PITTSBURGH (KDKA) — Though the Pittsburgh Steelers franchise spans more than eight decades, the “goliaths of the gridiron” who started a legacy of Super Bowl stardom did their work in the ‘70s.
Jerseys worn by legends past were displayed in the Great Hall of Heinz Field.
“This is basically the holy grail of football memorabilia you’re looking at right now,” Lelands Auction Chairman Josh Evans says of game-worn Steeler jerseys that will be sold, online, to the highest bidder.
“The bidding will go until March 17. You have to get initial bids in, though, I believe, by 9 o’clock,” he said.
Online bidding at www.lelands.com has already gone to five figures and climbing.
Game-worn jerseys range from Terry Bradshaw to Franco Harris, the combination who completed the “Immaculate Reception,” which won a playoff game more than 40 years ago.
“The Steel Curtain years, there’s nothing like it,” the Lelands chairman said. “And these are things that just don’t exist. Everybody held on to the stuff.”
Thanks to photographs, he says they’re sometimes able to tell the exact game in which a jersey was worn.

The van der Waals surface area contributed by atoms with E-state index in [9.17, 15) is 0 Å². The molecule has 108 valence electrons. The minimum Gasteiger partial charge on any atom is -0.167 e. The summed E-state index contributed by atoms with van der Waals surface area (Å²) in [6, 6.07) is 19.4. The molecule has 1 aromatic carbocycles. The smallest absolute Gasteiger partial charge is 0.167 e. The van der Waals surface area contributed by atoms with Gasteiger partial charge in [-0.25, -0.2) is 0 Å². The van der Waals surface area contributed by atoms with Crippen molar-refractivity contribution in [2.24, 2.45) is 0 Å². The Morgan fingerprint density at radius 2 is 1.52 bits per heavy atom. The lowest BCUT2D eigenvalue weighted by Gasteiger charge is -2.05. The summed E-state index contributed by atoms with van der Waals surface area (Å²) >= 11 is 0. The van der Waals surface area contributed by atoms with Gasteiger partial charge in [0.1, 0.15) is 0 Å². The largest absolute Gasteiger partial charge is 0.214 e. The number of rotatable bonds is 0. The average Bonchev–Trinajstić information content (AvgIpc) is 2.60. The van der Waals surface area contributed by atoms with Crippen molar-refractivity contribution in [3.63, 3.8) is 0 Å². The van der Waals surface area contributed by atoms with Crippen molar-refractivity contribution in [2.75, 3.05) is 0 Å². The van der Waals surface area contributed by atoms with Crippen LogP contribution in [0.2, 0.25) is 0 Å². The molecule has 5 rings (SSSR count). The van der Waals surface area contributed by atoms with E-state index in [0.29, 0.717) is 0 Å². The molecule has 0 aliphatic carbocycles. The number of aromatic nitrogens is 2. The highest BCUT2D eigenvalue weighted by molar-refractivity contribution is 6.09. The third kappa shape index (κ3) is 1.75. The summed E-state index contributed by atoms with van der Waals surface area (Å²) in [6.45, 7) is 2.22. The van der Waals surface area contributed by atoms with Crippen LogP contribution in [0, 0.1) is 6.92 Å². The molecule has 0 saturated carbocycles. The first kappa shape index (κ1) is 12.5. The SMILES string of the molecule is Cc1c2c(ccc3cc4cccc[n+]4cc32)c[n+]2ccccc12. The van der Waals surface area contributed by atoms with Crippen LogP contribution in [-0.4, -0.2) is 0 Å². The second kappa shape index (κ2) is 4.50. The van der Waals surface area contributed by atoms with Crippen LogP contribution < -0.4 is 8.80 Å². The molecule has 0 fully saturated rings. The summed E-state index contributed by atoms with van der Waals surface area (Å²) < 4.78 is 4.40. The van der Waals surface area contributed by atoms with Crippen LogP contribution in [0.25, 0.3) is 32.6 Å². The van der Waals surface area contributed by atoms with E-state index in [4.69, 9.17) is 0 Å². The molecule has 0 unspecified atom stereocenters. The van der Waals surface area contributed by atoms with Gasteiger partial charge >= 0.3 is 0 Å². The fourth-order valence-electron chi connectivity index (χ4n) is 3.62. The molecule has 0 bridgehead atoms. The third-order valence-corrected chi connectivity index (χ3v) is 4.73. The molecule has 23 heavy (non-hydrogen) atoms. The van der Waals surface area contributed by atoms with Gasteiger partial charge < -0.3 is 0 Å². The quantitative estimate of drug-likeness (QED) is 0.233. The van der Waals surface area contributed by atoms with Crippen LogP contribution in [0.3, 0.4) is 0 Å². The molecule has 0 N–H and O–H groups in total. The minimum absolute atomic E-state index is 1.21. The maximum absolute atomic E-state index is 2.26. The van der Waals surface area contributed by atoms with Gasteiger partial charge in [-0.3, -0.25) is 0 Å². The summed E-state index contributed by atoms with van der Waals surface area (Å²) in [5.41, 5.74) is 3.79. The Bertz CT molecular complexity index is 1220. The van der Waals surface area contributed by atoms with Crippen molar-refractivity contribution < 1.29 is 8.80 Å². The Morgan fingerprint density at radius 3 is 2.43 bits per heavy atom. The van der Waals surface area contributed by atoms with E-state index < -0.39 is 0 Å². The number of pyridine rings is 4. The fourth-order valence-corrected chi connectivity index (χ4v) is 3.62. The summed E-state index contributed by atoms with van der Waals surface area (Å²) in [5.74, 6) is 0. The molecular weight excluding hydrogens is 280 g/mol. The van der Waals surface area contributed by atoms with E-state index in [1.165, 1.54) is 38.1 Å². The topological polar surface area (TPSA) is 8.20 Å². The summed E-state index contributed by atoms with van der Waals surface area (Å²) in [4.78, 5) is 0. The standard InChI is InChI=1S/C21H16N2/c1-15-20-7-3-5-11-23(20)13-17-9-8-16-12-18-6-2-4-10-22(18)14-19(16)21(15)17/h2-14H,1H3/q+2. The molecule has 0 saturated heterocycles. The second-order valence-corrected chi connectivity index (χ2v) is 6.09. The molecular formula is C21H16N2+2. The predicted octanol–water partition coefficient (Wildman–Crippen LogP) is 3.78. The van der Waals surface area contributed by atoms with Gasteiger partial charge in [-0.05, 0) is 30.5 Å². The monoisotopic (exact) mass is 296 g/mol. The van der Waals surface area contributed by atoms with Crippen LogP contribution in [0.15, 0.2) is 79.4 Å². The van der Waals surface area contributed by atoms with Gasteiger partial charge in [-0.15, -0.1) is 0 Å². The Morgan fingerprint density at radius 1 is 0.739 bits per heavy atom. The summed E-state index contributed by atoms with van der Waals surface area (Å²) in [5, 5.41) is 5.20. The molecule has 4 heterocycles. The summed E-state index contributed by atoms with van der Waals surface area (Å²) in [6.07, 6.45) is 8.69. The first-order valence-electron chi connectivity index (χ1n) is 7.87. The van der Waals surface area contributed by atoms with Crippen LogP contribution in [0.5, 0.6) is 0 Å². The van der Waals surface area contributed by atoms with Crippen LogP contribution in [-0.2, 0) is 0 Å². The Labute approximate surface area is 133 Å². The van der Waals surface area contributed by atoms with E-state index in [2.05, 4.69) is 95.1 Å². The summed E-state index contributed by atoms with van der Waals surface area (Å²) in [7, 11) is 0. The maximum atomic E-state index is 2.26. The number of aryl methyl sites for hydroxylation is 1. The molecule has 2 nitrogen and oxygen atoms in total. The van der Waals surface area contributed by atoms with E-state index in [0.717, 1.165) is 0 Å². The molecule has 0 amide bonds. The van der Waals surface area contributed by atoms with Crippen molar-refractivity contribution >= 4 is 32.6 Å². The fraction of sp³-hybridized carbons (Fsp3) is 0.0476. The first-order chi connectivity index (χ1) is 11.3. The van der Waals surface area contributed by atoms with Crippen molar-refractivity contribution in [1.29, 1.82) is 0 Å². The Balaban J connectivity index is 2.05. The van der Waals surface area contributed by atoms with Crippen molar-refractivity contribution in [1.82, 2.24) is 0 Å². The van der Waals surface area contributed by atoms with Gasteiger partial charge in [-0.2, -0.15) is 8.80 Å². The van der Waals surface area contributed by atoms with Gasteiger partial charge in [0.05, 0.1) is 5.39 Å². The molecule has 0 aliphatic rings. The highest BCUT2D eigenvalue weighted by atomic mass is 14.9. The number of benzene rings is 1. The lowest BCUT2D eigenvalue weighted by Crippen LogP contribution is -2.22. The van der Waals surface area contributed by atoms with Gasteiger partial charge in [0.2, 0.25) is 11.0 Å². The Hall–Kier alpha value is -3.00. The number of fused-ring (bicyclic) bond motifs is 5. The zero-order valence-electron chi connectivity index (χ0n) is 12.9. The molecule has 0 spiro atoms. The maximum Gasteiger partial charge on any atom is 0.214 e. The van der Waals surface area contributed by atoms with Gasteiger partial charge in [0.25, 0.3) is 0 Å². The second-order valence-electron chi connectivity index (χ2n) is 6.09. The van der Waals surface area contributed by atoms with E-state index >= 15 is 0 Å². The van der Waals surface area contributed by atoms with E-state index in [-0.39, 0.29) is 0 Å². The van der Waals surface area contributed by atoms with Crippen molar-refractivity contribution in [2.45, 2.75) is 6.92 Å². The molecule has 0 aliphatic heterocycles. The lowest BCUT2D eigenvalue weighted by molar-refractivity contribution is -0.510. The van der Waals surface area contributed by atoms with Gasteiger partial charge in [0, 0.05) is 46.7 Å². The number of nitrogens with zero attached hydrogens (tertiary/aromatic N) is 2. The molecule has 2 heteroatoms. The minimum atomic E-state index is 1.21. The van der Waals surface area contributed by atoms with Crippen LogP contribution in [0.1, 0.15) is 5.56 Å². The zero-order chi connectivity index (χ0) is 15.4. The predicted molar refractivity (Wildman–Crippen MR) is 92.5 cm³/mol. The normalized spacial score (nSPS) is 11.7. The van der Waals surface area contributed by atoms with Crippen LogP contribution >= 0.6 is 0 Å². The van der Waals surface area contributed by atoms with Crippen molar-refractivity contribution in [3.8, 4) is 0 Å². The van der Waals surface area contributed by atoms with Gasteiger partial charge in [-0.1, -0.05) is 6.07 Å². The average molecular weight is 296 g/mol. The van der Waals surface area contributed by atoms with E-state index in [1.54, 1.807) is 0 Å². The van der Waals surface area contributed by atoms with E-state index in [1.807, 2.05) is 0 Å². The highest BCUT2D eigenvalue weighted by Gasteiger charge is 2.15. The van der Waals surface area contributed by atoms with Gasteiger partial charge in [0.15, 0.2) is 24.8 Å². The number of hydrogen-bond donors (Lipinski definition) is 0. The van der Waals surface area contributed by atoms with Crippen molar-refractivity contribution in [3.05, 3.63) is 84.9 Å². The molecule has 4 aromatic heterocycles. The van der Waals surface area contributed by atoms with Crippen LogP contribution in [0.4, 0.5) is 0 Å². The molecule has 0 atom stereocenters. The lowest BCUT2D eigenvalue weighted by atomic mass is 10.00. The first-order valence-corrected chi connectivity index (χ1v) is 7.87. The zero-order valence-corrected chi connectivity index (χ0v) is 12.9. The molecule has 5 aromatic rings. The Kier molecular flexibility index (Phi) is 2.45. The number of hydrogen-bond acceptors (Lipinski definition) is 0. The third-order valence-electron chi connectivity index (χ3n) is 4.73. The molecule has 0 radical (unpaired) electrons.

“The numbering, or lettering, relates to the plate and other lines, such as this repair mark,” he demonstrates. “They show up in the right photographs, taken that day in that game.”
A portion of the proceeds go to the Chuck Noll Foundation for Brain Injury Research. Finally, we had to ask the expert what that stolen Tom Brady jersey would be worth.
“I valued it at a million, because of the intrigue,” he said.
That should cover the bail of whoever stole it.
Leland’s president Mike Heffner tells the “KDKA Morning News” the Steelers collection is unique
“I don’t know any other team that has an archive like the Steelers…They had the foresight to keep the jerseys, or at least some of them from the 60s and 70s and it’s just amazing because no other team in the league has kept their jerseys like this,” Heffner said.
Heffner says they are excited to be a part of the auction with the Steelers.
“If I had the choice of any team in the league to sell memorabilia from, it would be the Steelers,” Heffner said.